Setting the scene for next week’s Spring Meetings, World Bank President Robert Zoellick said today the world has changed since the financial crisis, the third world is gone and we now live in a multipolar economy.
At Washington, D.C.’s Woodrow Wilson Center for International Scholars, Zoellick told an audience of diplomats, economists and international development specialists, “We are now in a new, fast-evolving, multipolar world economy, in which some developing countries are emerging as economic powers; others are moving towards becoming additional poles of growth, and some are struggling to attain their potential within this new system.”
“It is time we put old concepts of First and Third Worlds, leader and led, donor and supplicant behind us,” he said.
The speech drew several questions on the Bank’s response to the financial crisis and how it is helping developing countries adapt to the new global economy Zoellick described.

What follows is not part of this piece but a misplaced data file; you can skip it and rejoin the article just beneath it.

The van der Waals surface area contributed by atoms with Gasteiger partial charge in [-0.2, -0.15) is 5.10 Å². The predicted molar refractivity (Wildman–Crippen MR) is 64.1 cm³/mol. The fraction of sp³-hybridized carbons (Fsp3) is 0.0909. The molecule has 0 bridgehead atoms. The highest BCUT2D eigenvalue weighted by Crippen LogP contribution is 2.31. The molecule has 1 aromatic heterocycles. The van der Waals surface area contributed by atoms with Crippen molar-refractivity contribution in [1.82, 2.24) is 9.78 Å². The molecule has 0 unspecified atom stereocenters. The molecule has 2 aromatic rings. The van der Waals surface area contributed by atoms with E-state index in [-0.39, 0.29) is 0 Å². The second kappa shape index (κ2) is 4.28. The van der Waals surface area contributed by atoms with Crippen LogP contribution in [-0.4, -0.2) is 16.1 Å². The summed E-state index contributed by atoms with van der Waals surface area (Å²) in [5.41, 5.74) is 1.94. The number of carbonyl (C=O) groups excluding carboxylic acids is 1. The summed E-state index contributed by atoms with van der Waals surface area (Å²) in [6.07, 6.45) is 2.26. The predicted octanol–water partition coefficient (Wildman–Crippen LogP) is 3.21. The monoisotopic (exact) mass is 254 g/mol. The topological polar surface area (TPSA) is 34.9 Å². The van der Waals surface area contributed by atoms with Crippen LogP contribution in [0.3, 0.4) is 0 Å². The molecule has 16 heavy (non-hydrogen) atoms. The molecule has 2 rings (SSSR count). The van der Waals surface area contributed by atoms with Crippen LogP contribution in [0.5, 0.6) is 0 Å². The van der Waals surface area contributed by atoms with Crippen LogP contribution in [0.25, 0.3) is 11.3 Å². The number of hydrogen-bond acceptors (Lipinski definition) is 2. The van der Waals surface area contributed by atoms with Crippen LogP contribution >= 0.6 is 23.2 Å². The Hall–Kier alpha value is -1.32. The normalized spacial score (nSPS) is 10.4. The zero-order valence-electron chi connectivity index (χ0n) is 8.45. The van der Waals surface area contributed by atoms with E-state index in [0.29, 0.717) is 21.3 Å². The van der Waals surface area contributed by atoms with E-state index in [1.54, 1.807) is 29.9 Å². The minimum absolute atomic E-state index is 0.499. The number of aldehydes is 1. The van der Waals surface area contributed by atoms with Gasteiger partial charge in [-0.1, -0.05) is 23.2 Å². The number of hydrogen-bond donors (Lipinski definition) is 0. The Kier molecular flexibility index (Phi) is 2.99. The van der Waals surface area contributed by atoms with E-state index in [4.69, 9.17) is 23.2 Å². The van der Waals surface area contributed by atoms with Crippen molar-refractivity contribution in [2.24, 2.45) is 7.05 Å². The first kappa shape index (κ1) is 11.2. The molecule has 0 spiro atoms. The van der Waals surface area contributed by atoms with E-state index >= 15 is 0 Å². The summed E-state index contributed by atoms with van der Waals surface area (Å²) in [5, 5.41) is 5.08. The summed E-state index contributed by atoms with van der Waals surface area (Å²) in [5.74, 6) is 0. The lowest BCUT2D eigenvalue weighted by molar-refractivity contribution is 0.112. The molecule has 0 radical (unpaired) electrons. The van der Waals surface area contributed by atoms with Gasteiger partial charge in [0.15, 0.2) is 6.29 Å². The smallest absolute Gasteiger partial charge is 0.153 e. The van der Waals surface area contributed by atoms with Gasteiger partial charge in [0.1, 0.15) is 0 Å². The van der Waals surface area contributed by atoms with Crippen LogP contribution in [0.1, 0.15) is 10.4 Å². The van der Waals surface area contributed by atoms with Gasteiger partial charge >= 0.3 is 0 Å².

Zoellick discussed Africa’s “tremendous potential” for growth—to 2015, more than 6% average growth is anticipated—and emphasized the Bank’s commitment to telecommunications, energy and infrastructure projects there. He also cited the need for social safety nets in countries like Mexico, where conditional cash transfer projects have resulted in significant gains in maternal health.
Other important examples of the Bank’s work included initiatives to mitigate the food crisis, he said. Such projects have offered seeds and fertilizer to farmers in need, supported school lunch programs, and developed long-term drought forecasting capacity in Africa.